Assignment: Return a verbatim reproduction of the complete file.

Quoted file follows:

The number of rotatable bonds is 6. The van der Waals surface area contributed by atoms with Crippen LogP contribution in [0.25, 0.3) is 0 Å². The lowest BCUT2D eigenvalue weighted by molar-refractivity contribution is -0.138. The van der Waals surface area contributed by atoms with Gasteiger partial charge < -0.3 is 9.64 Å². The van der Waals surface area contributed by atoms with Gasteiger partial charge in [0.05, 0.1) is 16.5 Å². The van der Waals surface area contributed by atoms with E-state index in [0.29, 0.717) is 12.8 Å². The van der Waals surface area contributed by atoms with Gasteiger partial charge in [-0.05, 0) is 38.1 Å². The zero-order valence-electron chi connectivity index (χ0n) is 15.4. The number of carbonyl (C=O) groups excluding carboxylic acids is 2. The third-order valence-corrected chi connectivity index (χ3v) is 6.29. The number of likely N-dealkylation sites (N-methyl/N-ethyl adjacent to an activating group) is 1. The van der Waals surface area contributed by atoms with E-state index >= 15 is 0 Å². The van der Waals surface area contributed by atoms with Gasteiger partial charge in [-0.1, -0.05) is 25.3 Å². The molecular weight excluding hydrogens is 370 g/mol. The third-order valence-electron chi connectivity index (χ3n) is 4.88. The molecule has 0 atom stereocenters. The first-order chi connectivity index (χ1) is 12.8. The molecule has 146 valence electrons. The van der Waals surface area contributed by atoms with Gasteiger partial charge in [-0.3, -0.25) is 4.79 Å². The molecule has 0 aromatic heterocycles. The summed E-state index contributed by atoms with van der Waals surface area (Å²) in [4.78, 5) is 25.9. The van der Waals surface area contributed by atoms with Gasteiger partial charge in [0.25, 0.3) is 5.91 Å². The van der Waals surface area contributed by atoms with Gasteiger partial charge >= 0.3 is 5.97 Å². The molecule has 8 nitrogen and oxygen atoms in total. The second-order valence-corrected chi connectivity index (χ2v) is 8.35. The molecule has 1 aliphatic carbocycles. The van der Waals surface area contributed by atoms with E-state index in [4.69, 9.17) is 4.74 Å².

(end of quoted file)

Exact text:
The number of rotatable bonds is 6. The van der Waals surface area contributed by atoms with Crippen LogP contribution in [0.25, 0.3) is 0 Å². The lowest BCUT2D eigenvalue weighted by molar-refractivity contribution is -0.138. The van der Waals surface area contributed by atoms with Gasteiger partial charge < -0.3 is 9.64 Å². The van der Waals surface area contributed by atoms with Gasteiger partial charge in [0.05, 0.1) is 16.5 Å². The van der Waals surface area contributed by atoms with E-state index in [0.29, 0.717) is 12.8 Å². The van der Waals surface area contributed by atoms with Gasteiger partial charge in [-0.05, 0) is 38.1 Å². The zero-order valence-electron chi connectivity index (χ0n) is 15.4. The number of carbonyl (C=O) groups excluding carboxylic acids is 2. The third-order valence-corrected chi connectivity index (χ3v) is 6.29. The number of likely N-dealkylation sites (N-methyl/N-ethyl adjacent to an activating group) is 1. The van der Waals surface area contributed by atoms with E-state index >= 15 is 0 Å². The van der Waals surface area contributed by atoms with Gasteiger partial charge in [-0.1, -0.05) is 25.3 Å². The molecular weight excluding hydrogens is 370 g/mol. The third-order valence-electron chi connectivity index (χ3n) is 4.88. The molecule has 0 atom stereocenters. The first-order chi connectivity index (χ1) is 12.8. The molecule has 146 valence electrons. The van der Waals surface area contributed by atoms with Gasteiger partial charge in [-0.3, -0.25) is 4.79 Å². The molecule has 0 aromatic heterocycles. The summed E-state index contributed by atoms with van der Waals surface area (Å²) in [4.78, 5) is 25.9. The van der Waals surface area contributed by atoms with Gasteiger partial charge in [0.25, 0.3) is 5.91 Å². The van der Waals surface area contributed by atoms with Gasteiger partial charge >= 0.3 is 5.97 Å². The molecule has 8 nitrogen and oxygen atoms in total. The second-order valence-corrected chi connectivity index (χ2v) is 8.35. The molecule has 1 aliphatic carbocycles. The van der Waals surface area contributed by atoms with E-state index in [4.69, 9.17) is 4.74 Å².